A Selection of Native Virginia Trees

American beech. In its mature form, the American beech has smooth gray bark and a large spread of tapered-teardrop leaves. The landscape variety is resistant to the beech bark disease that is problematic in the forest-dwelling type of beech. As the tree grows to a large size, it is suitable for larger lot spaces, and the tree should not be planted in compacted soil or areas that remain wet. The root system is shallow, so it can be difficult to get grass to grow up to the base of the tree.

Sweetgum. The sweetgum tree produces a bright dramatic show of fall foliage in a mixture of yellows, oranges, purples, and reds, and therefore it is a wonderful choice for lot areas a homeowner might want to highlight. The tree requires moist soil, a deep planting, and plenty of room for root development. While the sweetgum is vulnerable to a particular tree fungus, this is usually only seen in trees that are stressed from not being planted in proper conditions. A well-cared-for sweetgum remains healthy and problem-free.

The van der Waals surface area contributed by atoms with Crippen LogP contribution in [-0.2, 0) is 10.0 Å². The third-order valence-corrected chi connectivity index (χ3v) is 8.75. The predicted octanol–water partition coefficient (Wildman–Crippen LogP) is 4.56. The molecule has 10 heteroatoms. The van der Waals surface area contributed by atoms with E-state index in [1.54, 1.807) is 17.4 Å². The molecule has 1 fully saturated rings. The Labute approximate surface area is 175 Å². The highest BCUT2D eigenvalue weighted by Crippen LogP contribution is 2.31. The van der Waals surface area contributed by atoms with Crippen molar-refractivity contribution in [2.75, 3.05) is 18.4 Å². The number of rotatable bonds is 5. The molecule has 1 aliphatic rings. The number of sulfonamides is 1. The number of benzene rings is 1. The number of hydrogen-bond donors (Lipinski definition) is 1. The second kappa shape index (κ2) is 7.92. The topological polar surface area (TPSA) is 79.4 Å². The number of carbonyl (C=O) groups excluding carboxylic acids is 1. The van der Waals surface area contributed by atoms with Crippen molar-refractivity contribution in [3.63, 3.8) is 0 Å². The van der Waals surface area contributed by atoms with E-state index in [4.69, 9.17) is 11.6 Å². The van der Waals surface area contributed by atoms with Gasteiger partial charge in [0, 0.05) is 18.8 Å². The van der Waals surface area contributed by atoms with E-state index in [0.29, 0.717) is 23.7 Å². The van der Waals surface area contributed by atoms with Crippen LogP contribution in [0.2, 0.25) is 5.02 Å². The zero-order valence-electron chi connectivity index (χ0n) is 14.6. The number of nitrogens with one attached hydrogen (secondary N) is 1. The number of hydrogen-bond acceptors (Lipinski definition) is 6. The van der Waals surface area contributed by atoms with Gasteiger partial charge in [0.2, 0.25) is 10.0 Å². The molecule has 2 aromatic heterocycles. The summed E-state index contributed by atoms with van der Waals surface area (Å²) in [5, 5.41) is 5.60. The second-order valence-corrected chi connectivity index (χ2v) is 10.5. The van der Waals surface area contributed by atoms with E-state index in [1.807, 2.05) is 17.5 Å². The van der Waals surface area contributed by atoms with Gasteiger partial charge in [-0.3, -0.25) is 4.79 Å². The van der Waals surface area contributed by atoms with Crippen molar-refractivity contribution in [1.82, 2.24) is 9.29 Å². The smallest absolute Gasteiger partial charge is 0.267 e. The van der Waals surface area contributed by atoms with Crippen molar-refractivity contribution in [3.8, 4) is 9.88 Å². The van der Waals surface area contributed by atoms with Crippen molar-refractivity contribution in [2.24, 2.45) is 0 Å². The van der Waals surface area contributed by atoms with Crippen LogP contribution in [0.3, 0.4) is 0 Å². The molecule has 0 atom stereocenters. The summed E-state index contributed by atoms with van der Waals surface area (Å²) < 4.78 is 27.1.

Sweetbay magnolia. Among its elongated, deep green leaves, the sweetbay magnolia produces large, creamy blossoms from May to June, and the flowers emanate a lemony fragrance. The tree grows very well in wet areas and is tolerant of shade, but as with most magnolia varieties, the sweetbay requires protection from high winds in winter to prevent leaf scorch.

Sourwood. Contrary to its name, the sourwood tree can make a very sweet picture in a home’s landscape. The tree is usually small, with medium green leaves that turn fiery red-orange in the fall. Sourwood trees prefer an acidic soil that is moist and in a well-draining area and, while somewhat sensitive to drought, prefer full to partial sun.

A tree service with a certified arborist on staff can introduce a homeowner to these and many other varieties of native Virginia trees. In addition to beautifying a residential landscape, native trees may require less water and fewer chemicals to achieve health and beauty for the tree, thereby conserving resources.